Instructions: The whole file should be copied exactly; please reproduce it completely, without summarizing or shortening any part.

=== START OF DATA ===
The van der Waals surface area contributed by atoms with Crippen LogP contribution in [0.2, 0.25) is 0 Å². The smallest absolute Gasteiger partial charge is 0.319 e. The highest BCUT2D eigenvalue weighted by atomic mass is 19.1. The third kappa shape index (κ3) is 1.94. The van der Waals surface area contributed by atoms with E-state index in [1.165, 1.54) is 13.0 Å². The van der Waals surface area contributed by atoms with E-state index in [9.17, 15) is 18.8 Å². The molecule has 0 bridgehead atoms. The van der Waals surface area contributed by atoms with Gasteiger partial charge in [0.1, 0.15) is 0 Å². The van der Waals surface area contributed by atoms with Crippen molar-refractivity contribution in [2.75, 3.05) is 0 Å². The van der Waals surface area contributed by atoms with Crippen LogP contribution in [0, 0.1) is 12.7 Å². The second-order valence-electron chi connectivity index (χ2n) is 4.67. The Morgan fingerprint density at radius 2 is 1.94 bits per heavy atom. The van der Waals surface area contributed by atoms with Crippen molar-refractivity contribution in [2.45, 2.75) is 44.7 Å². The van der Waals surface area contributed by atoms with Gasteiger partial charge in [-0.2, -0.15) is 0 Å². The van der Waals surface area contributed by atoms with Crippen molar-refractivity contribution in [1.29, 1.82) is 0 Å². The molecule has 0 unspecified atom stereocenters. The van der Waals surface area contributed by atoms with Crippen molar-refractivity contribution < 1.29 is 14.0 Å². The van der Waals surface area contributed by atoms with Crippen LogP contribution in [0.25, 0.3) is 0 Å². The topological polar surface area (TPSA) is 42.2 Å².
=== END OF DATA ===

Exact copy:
The van der Waals surface area contributed by atoms with Crippen LogP contribution in [0.2, 0.25) is 0 Å². The smallest absolute Gasteiger partial charge is 0.319 e. The highest BCUT2D eigenvalue weighted by atomic mass is 19.1. The third kappa shape index (κ3) is 1.94. The van der Waals surface area contributed by atoms with E-state index in [1.165, 1.54) is 13.0 Å². The van der Waals surface area contributed by atoms with E-state index in [9.17, 15) is 18.8 Å². The molecule has 0 bridgehead atoms. The van der Waals surface area contributed by atoms with Gasteiger partial charge in [0.1, 0.15) is 0 Å². The van der Waals surface area contributed by atoms with Crippen molar-refractivity contribution in [2.75, 3.05) is 0 Å². The van der Waals surface area contributed by atoms with Crippen LogP contribution in [0, 0.1) is 12.7 Å². The second-order valence-electron chi connectivity index (χ2n) is 4.67. The Morgan fingerprint density at radius 2 is 1.94 bits per heavy atom. The van der Waals surface area contributed by atoms with Crippen molar-refractivity contribution in [2.45, 2.75) is 44.7 Å². The van der Waals surface area contributed by atoms with Gasteiger partial charge in [-0.2, -0.15) is 0 Å². The van der Waals surface area contributed by atoms with Crippen molar-refractivity contribution in [1.29, 1.82) is 0 Å². The molecule has 0 unspecified atom stereocenters. The van der Waals surface area contributed by atoms with Crippen molar-refractivity contribution < 1.29 is 14.0 Å². The van der Waals surface area contributed by atoms with Crippen LogP contribution in [0.25, 0.3) is 0 Å². The topological polar surface area (TPSA) is 42.2 Å².